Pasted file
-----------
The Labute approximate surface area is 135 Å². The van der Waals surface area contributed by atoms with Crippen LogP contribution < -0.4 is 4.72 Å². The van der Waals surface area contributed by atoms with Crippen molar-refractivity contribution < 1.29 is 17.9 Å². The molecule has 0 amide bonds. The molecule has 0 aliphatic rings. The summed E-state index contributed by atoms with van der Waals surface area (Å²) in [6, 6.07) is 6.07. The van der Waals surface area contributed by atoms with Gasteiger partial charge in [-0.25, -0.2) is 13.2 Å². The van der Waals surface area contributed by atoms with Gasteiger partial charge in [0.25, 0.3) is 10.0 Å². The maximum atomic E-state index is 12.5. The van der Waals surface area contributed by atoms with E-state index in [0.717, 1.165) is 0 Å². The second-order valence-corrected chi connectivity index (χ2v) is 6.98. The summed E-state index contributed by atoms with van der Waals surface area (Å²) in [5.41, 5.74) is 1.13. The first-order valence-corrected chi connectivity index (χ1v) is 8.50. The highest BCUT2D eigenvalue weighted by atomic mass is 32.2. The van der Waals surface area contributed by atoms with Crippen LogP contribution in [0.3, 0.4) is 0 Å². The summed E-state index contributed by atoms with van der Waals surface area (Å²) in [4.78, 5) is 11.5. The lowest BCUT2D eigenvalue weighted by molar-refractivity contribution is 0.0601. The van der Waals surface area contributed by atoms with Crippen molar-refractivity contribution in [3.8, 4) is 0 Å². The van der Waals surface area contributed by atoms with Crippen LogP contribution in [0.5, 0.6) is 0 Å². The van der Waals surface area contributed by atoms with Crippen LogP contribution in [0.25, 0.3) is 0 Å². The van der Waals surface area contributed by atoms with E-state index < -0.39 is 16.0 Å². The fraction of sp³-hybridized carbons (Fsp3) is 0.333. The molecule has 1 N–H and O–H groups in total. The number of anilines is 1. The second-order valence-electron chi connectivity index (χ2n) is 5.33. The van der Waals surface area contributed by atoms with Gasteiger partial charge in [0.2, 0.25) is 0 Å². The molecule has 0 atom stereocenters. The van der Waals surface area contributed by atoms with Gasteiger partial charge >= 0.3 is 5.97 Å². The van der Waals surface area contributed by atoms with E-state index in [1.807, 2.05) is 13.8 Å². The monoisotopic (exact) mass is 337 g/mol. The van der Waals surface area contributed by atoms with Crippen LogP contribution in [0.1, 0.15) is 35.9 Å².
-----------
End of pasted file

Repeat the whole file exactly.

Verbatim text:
The Labute approximate surface area is 135 Å². The van der Waals surface area contributed by atoms with Crippen LogP contribution < -0.4 is 4.72 Å². The van der Waals surface area contributed by atoms with Crippen molar-refractivity contribution < 1.29 is 17.9 Å². The molecule has 0 amide bonds. The molecule has 0 aliphatic rings. The summed E-state index contributed by atoms with van der Waals surface area (Å²) in [6, 6.07) is 6.07. The van der Waals surface area contributed by atoms with Gasteiger partial charge in [-0.25, -0.2) is 13.2 Å². The van der Waals surface area contributed by atoms with Gasteiger partial charge in [0.25, 0.3) is 10.0 Å². The maximum atomic E-state index is 12.5. The van der Waals surface area contributed by atoms with E-state index in [0.717, 1.165) is 0 Å². The second-order valence-corrected chi connectivity index (χ2v) is 6.98. The summed E-state index contributed by atoms with van der Waals surface area (Å²) in [5.41, 5.74) is 1.13. The first-order valence-corrected chi connectivity index (χ1v) is 8.50. The highest BCUT2D eigenvalue weighted by atomic mass is 32.2. The van der Waals surface area contributed by atoms with Crippen LogP contribution in [0.3, 0.4) is 0 Å². The summed E-state index contributed by atoms with van der Waals surface area (Å²) in [4.78, 5) is 11.5. The lowest BCUT2D eigenvalue weighted by molar-refractivity contribution is 0.0601. The van der Waals surface area contributed by atoms with Crippen molar-refractivity contribution in [3.8, 4) is 0 Å². The van der Waals surface area contributed by atoms with Crippen LogP contribution in [0.5, 0.6) is 0 Å². The van der Waals surface area contributed by atoms with Crippen LogP contribution in [0.25, 0.3) is 0 Å². The van der Waals surface area contributed by atoms with E-state index < -0.39 is 16.0 Å². The fraction of sp³-hybridized carbons (Fsp3) is 0.333. The molecule has 1 N–H and O–H groups in total. The number of anilines is 1. The second-order valence-electron chi connectivity index (χ2n) is 5.33. The van der Waals surface area contributed by atoms with Gasteiger partial charge in [0.2, 0.25) is 0 Å². The molecule has 0 atom stereocenters. The van der Waals surface area contributed by atoms with Gasteiger partial charge >= 0.3 is 5.97 Å². The van der Waals surface area contributed by atoms with E-state index in [1.807, 2.05) is 13.8 Å². The monoisotopic (exact) mass is 337 g/mol. The van der Waals surface area contributed by atoms with Crippen LogP contribution in [0.1, 0.15) is 35.9 Å².